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Professional Doctorate in Sport and Exercise Psychology

Crossen, W (2021) Professional Doctorate in Sport and Exercise Psychology. Doctoral thesis, Liverpool John Moores University.

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With the recent development in the field of sport psychology professional training, the value of the professional doctorate has become increasingly apparent due to its ability in allowing neophyte practitioners to develop competence required of practitioner psychologists, and translate knowledge in research to the workplace. The present portfolio contains a blend of research and practice components, complimented by significant reflective practice content, to demonstrate the author’s competency in ethics and professional standards, consultancy, research and teaching and training, whilst demonstrating aspects of originality and the generation of new knowledge for the field. The portfolio commences with the author’s reflective accounts across key professional standards, consultancy, research, and dissemination experiences, identifying the meaningful learning experiences that most developed the author both personally and professionally. Following this are three consultancy case studies, which provide an in-depth account of the staged-process the author underwent in the creation, development, and monitoring of an intervention(s) when working with golf, running, and football athletes. Within this, ongoing critical analysis and reflective practice allowed the author to develop an effective, congruent philosophy of practice in humanism and holism, facilitating a more authentic sense of self within their practitioner identity. The portfolio then explores the teaching and training elements of the professional doctorate, including the negotiation of the environment and key stakeholders within the process, the construction of an applied, active learning environment for the teaching of sport psychology, and the key pedagogical frameworks and taxonomies that underpinned the approach. Attention then switches to the research elements of the portfolio, with the systematic review and two empirical papers attempting to bridge the gap between research and practice within the topic of Identity in disability sport, including investigation of the psychological well-being experiences of stakeholders working in Para-Football and the development of a psychological well-being culture. Within this, key ontological and epistemological paradigms enabled the author to navigate a coherent and congruent practitioner–researcher identity. Ultimately, the reflective practice commentary (meta-reflection) provides a summary of the process, with the professional doctorate providing the candidate with an authentic connection between their work and a broader transcendent life purpose beyond the self (Bailey & Madden, 2016).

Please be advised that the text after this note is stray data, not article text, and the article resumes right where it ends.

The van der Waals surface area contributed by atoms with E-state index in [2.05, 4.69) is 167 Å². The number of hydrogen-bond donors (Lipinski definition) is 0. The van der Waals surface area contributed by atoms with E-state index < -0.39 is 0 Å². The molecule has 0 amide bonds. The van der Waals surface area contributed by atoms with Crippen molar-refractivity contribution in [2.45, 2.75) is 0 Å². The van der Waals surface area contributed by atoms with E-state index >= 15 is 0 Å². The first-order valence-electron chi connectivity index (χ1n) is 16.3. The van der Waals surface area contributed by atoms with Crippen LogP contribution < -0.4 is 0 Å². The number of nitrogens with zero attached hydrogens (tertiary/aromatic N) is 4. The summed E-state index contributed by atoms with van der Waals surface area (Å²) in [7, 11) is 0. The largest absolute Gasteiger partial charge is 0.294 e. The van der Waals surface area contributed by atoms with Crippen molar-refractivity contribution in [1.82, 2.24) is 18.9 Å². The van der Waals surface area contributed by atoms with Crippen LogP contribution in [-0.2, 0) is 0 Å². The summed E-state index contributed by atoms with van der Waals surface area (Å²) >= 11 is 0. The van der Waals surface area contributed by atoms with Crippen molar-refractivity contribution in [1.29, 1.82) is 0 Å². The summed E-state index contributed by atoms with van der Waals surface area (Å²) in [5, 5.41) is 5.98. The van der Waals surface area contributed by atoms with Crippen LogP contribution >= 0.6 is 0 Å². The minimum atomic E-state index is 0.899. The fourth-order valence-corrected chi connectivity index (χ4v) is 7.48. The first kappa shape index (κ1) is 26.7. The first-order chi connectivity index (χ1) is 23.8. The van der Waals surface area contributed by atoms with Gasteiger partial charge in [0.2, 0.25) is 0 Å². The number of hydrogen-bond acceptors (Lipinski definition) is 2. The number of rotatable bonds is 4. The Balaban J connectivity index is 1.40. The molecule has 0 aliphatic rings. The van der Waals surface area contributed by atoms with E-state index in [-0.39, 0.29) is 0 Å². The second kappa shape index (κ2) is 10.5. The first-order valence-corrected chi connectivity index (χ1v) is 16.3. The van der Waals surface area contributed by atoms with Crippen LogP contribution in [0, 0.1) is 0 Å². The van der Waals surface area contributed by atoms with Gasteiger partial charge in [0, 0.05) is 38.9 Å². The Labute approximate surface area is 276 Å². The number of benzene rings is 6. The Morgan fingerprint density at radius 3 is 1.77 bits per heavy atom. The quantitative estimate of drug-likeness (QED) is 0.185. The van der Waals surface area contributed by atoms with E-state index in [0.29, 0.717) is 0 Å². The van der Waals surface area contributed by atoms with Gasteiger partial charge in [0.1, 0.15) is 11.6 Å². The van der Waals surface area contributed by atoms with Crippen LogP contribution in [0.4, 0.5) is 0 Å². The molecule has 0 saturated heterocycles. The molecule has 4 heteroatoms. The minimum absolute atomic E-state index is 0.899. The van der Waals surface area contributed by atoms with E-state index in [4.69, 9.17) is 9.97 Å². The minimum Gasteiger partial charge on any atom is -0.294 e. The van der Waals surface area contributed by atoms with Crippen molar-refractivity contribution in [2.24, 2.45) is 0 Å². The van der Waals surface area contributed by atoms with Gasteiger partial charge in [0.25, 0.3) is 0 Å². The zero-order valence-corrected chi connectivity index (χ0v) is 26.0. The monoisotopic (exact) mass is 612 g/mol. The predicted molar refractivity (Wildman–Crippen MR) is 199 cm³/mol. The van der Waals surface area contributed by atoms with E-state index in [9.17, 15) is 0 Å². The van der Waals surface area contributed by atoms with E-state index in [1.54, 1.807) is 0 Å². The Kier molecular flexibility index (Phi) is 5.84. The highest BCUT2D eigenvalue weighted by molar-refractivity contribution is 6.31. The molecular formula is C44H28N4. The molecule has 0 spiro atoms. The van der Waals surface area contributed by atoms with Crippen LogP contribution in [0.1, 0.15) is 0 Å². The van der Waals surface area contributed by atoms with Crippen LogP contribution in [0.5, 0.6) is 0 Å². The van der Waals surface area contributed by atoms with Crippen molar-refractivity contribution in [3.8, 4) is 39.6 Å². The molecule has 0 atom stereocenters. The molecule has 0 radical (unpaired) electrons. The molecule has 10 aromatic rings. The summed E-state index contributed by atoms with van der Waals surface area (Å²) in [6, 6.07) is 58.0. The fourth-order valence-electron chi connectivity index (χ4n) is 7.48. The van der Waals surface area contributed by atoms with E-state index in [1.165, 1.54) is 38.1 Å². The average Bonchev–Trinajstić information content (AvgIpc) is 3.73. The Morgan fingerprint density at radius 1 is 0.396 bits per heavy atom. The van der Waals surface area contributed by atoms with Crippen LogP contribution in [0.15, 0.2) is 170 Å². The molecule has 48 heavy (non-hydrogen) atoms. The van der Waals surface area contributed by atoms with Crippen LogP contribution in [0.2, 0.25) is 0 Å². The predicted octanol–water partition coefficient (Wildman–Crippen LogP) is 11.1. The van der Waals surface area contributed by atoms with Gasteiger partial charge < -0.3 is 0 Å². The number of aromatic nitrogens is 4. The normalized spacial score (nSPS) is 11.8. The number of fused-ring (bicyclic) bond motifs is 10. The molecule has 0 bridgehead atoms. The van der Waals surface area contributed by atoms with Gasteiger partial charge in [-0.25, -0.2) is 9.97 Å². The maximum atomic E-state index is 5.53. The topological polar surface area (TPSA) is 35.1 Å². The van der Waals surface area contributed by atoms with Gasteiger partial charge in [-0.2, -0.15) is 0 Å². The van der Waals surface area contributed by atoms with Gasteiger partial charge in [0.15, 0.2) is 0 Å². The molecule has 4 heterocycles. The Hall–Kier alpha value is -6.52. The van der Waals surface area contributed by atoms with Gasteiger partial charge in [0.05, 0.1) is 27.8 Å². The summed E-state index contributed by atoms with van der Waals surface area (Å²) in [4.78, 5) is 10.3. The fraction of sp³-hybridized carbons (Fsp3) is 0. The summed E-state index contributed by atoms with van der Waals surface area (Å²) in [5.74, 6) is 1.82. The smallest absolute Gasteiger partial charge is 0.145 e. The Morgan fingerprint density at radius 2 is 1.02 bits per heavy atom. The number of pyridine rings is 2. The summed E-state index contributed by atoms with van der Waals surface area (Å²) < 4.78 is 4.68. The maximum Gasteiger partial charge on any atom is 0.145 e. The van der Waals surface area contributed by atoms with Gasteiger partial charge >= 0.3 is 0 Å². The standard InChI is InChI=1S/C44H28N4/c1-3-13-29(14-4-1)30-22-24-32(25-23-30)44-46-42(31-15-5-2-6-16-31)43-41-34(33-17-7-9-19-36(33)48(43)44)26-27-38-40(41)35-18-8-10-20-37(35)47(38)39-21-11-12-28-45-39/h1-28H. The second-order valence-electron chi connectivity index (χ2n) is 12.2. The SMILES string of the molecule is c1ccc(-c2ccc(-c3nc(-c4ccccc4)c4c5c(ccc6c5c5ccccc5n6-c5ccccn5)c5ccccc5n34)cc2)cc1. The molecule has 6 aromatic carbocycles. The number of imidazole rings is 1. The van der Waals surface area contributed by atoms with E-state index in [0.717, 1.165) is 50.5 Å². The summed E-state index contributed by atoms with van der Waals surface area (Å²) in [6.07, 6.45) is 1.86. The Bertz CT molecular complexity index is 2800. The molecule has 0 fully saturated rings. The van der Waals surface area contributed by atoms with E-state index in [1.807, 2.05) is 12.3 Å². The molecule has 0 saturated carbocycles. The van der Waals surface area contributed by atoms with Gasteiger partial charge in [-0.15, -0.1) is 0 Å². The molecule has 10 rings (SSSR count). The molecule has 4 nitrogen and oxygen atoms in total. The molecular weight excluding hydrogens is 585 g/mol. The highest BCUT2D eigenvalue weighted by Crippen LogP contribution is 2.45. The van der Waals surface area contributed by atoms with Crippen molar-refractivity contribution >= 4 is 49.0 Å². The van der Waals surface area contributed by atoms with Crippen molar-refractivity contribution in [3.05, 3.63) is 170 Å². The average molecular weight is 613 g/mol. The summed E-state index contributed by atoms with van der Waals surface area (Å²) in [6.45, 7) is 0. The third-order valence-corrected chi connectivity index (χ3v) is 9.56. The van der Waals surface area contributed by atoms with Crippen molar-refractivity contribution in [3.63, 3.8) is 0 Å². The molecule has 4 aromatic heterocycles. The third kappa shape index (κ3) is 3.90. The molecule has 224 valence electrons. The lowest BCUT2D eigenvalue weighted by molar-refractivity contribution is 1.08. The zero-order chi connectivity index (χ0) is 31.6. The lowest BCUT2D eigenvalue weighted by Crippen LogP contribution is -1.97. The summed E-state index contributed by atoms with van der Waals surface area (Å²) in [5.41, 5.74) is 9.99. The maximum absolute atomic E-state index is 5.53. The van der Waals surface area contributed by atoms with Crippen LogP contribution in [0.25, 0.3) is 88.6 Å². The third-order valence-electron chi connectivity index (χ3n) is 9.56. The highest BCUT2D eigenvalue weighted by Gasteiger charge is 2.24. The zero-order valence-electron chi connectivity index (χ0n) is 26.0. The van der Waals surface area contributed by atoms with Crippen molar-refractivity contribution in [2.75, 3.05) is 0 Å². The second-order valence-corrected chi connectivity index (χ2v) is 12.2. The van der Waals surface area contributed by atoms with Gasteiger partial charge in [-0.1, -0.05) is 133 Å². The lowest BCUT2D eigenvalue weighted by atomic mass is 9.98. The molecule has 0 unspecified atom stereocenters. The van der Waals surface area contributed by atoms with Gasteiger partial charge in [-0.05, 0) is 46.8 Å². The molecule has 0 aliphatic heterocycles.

Item Type: Thesis (Doctoral)
Uncontrolled Keywords: Identity; Well-being; Elite Disability Sport; Practitioner Philosophy'
Subjects: B Philosophy. Psychology. Religion > BF Psychology
R Medicine > RC Internal medicine > RC1200 Sports Medicine
G Geography. Anthropology. Recreation > GV Recreation Leisure > GV561 Sports > GV711 Coaching
G Geography. Anthropology. Recreation > GV Recreation Leisure > GV561 Sports
Divisions: Sport & Exercise Sciences
Date Deposited: 24 Mar 2021 08:36
Last Modified: 21 Nov 2022 12:28
DOI or ID number: 10.24377/LJMU.t.00014658
Supervisors: Eubank, M and Tod, D
URI: https://researchonline.ljmu.ac.uk/id/eprint/14658
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